Good Morning
Good Morning

I can't afford to pay for my daughter's wedding

Carolyn Hax is away. The following is from Jan. 25, 2006.

DEAR CAROLYN: Our only daughter, almost 29, is planning to marry in October. She is engaged to a great guy. We made the mistake of being caught up in the excitement and have found we cannot live up to the financial contribution she had hoped for. They make a considerable income compared with her dad and me but are heavily in debt (student loans and credit cards), and cannot contribute a dime. His family cannot help, either. We would like to make her day special, but some changes need to be made. She and I have exchanged many harsh words, and there doesn't seem to be a compromise. We are now the bad guys. Her dad and I are divorced and in our own new relationships. Help us come to some resolution so our relationships will not be strained forever.

Mother of the Bride

MOTHER OF THE BRIDE: Unless there's something you're not telling me: Your daughter is 29 in only a chronological sense; a "great guy" would point that out to her gently while reminding her that her parents are under no obligation to pay for her wedding at all, much less a more elaborate one than they can afford, much less when the only reason they're being asked to pay is the couple's only semi-defensible debt; a harsh word from someone in her position is inexcusable; and a compromise is neither necessary nor advisable with someone who's abusing your kindness or funds.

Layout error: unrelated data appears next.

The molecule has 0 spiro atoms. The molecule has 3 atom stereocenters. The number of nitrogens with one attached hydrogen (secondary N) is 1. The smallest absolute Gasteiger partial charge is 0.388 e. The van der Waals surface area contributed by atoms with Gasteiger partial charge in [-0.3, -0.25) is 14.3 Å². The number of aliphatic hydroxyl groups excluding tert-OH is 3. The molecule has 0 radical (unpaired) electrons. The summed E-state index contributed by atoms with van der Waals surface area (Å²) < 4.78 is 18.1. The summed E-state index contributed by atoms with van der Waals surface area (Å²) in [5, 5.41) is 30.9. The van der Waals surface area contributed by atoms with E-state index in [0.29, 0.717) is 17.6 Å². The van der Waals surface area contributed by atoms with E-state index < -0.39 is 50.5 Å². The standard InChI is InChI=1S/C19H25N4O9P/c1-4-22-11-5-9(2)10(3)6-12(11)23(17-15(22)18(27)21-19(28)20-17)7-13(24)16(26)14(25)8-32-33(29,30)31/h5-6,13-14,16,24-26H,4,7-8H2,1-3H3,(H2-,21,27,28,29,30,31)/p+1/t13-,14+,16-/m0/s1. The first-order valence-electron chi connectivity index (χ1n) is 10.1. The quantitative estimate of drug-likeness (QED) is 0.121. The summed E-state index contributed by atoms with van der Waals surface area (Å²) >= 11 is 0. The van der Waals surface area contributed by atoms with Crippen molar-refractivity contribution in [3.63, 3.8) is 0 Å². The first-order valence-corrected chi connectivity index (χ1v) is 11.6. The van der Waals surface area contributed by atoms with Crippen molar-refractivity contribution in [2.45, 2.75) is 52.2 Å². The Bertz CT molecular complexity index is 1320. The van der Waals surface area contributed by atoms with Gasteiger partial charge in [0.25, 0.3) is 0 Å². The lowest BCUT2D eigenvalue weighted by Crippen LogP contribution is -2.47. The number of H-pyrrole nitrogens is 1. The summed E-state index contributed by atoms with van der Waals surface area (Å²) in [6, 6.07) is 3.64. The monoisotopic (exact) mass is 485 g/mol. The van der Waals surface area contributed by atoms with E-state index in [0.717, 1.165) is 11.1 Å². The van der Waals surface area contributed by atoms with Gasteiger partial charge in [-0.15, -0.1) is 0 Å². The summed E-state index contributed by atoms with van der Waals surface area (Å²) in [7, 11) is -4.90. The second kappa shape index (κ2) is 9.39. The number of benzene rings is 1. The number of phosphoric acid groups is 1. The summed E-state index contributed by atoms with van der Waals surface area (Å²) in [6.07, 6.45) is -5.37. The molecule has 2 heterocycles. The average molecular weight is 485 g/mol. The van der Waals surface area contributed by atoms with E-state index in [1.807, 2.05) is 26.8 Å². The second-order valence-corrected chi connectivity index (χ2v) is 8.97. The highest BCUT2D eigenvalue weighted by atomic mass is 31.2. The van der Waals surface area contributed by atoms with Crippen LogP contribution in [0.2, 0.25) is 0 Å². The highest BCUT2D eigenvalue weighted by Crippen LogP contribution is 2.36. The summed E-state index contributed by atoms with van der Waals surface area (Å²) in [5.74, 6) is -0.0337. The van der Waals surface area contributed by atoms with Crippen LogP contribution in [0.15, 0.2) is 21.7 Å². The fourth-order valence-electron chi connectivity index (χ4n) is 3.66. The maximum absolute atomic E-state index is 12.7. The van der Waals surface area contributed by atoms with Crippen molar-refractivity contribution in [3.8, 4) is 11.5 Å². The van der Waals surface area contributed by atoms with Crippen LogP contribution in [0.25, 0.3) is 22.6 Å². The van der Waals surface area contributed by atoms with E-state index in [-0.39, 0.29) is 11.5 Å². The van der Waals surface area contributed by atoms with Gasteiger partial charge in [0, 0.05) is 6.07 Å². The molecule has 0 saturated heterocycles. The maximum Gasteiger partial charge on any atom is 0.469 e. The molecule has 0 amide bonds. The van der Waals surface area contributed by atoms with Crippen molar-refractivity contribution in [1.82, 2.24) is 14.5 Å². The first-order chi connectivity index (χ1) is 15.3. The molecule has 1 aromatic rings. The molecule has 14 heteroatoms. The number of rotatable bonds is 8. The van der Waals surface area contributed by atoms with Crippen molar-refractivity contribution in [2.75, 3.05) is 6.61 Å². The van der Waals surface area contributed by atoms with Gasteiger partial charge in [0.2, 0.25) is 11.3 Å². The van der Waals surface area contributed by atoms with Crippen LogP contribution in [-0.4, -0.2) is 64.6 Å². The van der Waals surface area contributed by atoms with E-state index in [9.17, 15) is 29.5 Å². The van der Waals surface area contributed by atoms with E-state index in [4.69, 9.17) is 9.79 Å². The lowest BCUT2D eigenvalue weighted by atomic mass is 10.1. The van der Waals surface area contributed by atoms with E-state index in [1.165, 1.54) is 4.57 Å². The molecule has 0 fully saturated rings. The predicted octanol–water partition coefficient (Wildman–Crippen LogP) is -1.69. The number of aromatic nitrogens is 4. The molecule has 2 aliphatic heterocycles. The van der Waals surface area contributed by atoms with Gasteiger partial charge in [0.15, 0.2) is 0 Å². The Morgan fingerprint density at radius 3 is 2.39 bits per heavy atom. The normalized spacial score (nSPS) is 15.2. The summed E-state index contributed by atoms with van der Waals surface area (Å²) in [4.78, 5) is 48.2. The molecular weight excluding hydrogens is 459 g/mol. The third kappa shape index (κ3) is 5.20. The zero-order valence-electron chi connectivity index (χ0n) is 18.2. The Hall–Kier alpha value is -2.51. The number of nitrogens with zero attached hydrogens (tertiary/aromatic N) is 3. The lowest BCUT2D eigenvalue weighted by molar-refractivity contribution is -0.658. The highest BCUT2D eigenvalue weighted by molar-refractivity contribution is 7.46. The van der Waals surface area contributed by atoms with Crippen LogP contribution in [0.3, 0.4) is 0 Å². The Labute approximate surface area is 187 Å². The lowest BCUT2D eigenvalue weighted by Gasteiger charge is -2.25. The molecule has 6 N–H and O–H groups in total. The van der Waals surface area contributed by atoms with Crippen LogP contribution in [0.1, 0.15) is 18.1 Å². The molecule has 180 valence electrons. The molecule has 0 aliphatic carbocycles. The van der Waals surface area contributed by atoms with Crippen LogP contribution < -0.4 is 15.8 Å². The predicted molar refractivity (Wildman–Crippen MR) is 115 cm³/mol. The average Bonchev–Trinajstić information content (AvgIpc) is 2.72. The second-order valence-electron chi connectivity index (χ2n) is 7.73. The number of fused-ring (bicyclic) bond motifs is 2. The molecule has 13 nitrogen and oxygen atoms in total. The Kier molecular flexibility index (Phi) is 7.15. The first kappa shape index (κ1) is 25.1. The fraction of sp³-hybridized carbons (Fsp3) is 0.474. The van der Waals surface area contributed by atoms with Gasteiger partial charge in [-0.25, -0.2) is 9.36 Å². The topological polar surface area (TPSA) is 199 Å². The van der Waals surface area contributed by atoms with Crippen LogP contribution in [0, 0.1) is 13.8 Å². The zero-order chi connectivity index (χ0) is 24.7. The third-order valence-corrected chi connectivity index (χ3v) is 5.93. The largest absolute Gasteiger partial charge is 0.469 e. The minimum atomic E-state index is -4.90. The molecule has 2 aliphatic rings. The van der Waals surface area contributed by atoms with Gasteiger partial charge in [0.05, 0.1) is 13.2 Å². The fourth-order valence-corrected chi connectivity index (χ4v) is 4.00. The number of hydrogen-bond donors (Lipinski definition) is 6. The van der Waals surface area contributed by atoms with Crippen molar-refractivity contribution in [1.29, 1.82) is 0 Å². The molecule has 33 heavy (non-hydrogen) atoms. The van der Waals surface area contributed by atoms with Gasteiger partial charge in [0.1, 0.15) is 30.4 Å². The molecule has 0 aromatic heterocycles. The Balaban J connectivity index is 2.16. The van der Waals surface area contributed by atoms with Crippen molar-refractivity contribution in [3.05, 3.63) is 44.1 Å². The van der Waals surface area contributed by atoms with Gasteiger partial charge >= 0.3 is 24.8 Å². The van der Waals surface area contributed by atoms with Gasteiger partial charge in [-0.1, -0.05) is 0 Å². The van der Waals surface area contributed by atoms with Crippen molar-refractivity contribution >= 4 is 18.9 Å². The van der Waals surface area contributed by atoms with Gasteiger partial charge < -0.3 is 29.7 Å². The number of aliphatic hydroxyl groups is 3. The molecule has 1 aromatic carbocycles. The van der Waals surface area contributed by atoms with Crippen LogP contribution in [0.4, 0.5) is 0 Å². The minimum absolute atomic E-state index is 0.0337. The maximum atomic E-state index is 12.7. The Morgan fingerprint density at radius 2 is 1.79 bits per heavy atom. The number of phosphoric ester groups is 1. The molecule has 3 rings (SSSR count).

If there is, in fact, something you're not telling me — say, that you knowingly promised more than you plan to deliver, or that you've been meddlesome, judgmental or hostile during the planning process, or both — then you need to apologize to your daughter immediately.

Either way, you need to decide on an exact dollar amount you are willing and able to spend — if any, at this point, though acting out of spite is the gateway to "strained forever" — and give it to the couple along with your blessing to spend it as they please, no strings, be it on their wedding, their debts or their dog.

DEAR CAROLYN: Recently I was feeling down. Nothing dramatic, just a little sad. A friend happened to call and I told her how I was feeling. And she became upset with me. I'm married and have two kids and a great part-time job and am happy with my life. She honestly felt I should not be sad since I have so much. She, too, is married but it is not going so well and they would like kids but it is not happening. I am hurt and confused. Is it unfair to express your feelings to someone who seems to envy your life?


D.C.: No, it's unfair to deny people their right to be human just because they also have the nerve to be otherwise happy. There's also no place for comparing in friendships.

However. Since it's possible your complaints were petty, or insensitive in light of your awareness of her problems, or perfectly fair but delivered, unwittingly, at a uniquely terrible time in her life, it would also be unfair to overreact to her reaction. Brush it off and assume no ill will — unless she makes a habit of it.

More Lifestyle